Aim: To undertake a retrospective review of tobogganing-related injuries in children requiring admission to the Hospital for Sick Children, Toronto.
Materials and methods: Twenty-two children with tobogganing-related injuries were admitted between December 1991 and December 1993. There were 13 boys and 9 girls (median age, 10 years; range, 3 to 17 years). Their charts were reviewed using a structured proforma.
Results: Nine patients (41%) sustained injuries by striking a tree, 8 struck other objects, and 5 fell from the toboggan. Only 1 was wearing protective headgear. The initial site of impact was the head in 13 patients (59%), the trunk in 5, and the extremities in 4. Major injuries were sustained in all body systems. Thirteen patients (59%) required surgical treatment and two patients died, one of cerebral edema and the other of acute renal failure and subsequent multiorgan failure.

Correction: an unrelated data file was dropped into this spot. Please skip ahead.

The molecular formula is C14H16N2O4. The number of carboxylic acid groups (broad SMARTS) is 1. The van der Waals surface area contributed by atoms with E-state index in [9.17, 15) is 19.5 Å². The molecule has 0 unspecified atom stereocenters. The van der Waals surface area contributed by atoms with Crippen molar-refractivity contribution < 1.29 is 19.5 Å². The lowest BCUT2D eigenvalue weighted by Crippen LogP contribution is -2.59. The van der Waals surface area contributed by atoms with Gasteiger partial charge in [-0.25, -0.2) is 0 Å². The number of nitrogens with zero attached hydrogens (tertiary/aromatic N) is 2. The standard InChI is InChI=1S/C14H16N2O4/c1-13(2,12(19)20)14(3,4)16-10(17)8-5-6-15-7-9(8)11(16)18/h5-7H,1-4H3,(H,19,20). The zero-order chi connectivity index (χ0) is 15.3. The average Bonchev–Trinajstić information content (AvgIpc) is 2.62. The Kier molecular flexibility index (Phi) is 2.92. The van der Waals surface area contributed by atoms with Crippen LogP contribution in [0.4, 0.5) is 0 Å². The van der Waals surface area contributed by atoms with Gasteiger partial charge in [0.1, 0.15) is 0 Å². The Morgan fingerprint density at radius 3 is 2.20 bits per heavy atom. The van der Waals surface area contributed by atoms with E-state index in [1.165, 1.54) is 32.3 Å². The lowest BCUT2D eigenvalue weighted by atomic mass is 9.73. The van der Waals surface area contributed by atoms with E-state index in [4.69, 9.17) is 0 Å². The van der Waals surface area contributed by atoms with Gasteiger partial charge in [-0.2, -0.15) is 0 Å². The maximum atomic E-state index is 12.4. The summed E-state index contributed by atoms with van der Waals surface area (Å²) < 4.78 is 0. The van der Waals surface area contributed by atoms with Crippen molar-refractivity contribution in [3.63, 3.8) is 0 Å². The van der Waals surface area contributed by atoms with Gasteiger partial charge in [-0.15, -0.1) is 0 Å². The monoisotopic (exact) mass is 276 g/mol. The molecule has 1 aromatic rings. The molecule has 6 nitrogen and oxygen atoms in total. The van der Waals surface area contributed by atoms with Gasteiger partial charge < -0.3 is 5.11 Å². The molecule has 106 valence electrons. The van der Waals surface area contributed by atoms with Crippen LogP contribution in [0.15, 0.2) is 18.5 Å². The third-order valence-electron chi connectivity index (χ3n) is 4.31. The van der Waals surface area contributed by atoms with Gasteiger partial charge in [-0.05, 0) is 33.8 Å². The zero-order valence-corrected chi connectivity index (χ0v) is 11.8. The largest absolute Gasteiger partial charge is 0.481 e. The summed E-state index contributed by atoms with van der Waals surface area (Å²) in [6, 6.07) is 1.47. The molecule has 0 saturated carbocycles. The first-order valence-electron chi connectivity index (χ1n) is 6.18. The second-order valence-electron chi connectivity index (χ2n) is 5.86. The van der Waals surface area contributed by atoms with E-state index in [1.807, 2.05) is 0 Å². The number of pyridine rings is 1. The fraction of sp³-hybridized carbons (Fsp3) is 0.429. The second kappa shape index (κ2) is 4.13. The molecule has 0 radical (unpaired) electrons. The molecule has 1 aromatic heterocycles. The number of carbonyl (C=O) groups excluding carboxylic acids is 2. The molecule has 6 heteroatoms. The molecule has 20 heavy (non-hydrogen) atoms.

Conclusion: Tobogganing-related injuries represent a small fraction of all injuries in children who require hospitalization. However, such injuries can be serious and can cause significant morbidity and mortality. Better public awareness of the risks of tobogganing is required and simple safety guidelines should be developed to reduce the risks of this popular winter pastime.